‘With everything I do, I want to improve someone’s life’

| Michaela Nesvarova

Students or researchers? PhD and PDEng candidates fall into a category of their own. What is it like to navigate the sometimes lonely road towards a doctoral degree? In this monthly series, we put young academics of the University of Twente in the limelight. This episode gives the stage to Aurora Ruiz Rodríguez, computer scientist from the Biomechanical Engineering group.

Photo by: Frans Nikkels
What I do

‘I’m working on the HEROES (Home-based ExeRgaming fOr Enhancing resistance to falls after Stroke) project, designing and developing a videogame for rehabilitation of stroke patients. It’s a serious game used for balance recovery. I’m co-creating the game with patients, physiotherapists and experts on stroke rehabilitation, to get to know the full context and create something for them, with them. There is a huge number of people in the Netherlands who have suffered a stroke. Healthcare costs for recovery after a stroke are quite high. Having a system that patients could use at home would save some of these costs, and it would also allow people to exercise whenever they like. Just thinking of the pandemic, it's easy to imagine situations in which you can’t leave your home. That shouldn’t mean that you have to stop your rehabilitation. I’m now busy with creating the prototype of the game. It will feature a raft in the ocean that you have to control with your body and move from one harbour to another. It should be a calming environment, because we have to think of the patients first.

Aurora Ruiz Rodríguez

PhD research topic: Exergames and balance rehabilitation

Works at: Biomechanical Engineering group, the Faculty of Engineering Technology

Studied: Computer Science (Centro de Investigación Científica y de Educación Superior de Ensenada, Mexico)

Originally from: Mexico

I have always liked working with vulnerable groups. During my Bachelor studies, I worked on a project with blind people. For my Master’s, I developed a videogame for children with autism. After that I knew I wanted to work on serious games for my PhD research as well. I’ve always enjoyed videogames. I’m the little sister and my brother always played videogames while I watched. I became a gamer myself when I was older. Not to sound cheesy, but finding this project was therefore a dream come true.’

Women in Science

‘I’m also passionate about helping and promoting women in science. I studied engineering and I noticed that I didn’t have many female classmates. There were mostly boys in the classroom and almost all the professors were male. I realized there weren’t many women in the field in general. I was a good student, but people somehow thought that engineering was only for boys and they let me feel it. I was doing well, but they assumed I wouldn’t. And I noticed the same patterns during my Master’s studies. Mostly boys, no female teachers and so on. So I started searching for groups involved in this topic. I started volunteering for an organisation that supported girls from low income backgrounds to pursue studies in STEM fields. I also still volunteer for Women who Code, focused mostly on women in their Bachelor studies. I mentor students and help with the organization. And here at the UT I co-founded the P-NUT group EQUITY dedicated to supporting female doctoral candidates and providing equal opportunities for everyone.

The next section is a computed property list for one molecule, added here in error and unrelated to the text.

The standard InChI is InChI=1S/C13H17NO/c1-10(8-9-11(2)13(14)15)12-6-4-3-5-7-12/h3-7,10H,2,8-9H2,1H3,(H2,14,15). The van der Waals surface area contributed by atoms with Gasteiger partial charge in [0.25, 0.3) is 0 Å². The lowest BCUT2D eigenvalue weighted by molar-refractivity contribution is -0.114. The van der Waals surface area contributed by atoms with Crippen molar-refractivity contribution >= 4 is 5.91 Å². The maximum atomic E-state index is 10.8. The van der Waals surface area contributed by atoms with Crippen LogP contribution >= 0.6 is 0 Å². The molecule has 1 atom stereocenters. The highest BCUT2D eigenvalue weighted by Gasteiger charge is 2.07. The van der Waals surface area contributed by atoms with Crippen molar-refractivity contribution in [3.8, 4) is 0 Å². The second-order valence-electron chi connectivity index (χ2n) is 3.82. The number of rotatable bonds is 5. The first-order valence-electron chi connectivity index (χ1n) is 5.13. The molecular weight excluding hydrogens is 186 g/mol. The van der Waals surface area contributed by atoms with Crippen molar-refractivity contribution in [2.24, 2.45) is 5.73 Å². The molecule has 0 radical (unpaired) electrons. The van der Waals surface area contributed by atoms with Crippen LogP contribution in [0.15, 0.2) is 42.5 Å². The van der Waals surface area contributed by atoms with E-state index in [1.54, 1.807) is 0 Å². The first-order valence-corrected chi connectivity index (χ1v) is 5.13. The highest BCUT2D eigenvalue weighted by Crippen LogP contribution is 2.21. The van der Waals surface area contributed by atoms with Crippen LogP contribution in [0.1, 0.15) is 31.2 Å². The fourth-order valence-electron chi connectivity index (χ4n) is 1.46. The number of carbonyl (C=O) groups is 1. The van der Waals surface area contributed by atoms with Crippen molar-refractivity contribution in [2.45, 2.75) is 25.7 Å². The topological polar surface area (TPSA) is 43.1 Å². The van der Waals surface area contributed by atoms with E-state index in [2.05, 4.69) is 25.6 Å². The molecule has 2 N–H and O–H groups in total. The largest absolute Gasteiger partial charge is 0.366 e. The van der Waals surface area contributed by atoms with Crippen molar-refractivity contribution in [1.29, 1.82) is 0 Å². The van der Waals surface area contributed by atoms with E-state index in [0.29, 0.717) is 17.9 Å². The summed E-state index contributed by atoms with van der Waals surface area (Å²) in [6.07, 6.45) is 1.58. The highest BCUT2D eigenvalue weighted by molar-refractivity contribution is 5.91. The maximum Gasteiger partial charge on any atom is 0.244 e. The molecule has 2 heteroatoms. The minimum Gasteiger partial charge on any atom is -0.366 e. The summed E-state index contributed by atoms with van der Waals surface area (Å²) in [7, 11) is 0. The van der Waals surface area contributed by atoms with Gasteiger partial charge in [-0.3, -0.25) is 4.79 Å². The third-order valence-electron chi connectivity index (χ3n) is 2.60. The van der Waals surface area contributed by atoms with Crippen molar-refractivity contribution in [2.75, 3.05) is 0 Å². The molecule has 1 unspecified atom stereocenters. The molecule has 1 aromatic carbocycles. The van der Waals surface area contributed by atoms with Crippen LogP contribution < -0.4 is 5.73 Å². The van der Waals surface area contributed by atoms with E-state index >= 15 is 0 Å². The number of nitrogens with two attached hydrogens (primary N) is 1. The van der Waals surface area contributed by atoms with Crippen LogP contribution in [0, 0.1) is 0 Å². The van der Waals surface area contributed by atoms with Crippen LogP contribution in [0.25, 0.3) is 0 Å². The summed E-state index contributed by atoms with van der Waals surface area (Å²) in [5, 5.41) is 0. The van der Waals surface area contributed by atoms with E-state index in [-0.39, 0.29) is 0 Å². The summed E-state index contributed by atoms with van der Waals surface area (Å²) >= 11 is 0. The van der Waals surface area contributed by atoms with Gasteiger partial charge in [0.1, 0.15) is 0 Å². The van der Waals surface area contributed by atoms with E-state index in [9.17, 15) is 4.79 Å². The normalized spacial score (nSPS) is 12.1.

With everything I do, I want to improve things, improve someone’s life. Being there for someone as a mentor can provide true support and change the patterns.’

Better than expected

‘I come from Mexico and I always liked the idea of studying abroad. Even though I came here during the pandemic in 2020, it wasn’t difficult to move here. There was chaos everywhere in the world, but I could still come and do what I loved, so from the start it was just nice to be here. I feel good here. The project and all my colleagues are really nice. There is also a good Mexican community at the UT. It’s good to have people to talk to and exchange experiences.

'I have always liked working with vulnerable groups'

So far doing a PhD is even nicer than I imagined. I have friends who did PhD and they were always really stressed, but I’m feeling a lot more relaxed than I did during my Master. Of course there is stress sometimes, but overall it is way better than I pictured it would be. It might also be thanks to my supervisor, who is really great. If I want to work late, he reminds me that I should not do that, that I should go out and have fun. He is very concerned with the wellbeing of his students. I’m a person who thinks too much and tends to stress, but here I have a lot of facilities to help me relax. It could also be personal growth, of course. Maybe I learnt how to relax. During my Master’s I worked a lot and I was under a lot of stress, but now I know that my health is important and that you have to balance your work, your life and everything else. It is very difficult, but it is possible.’


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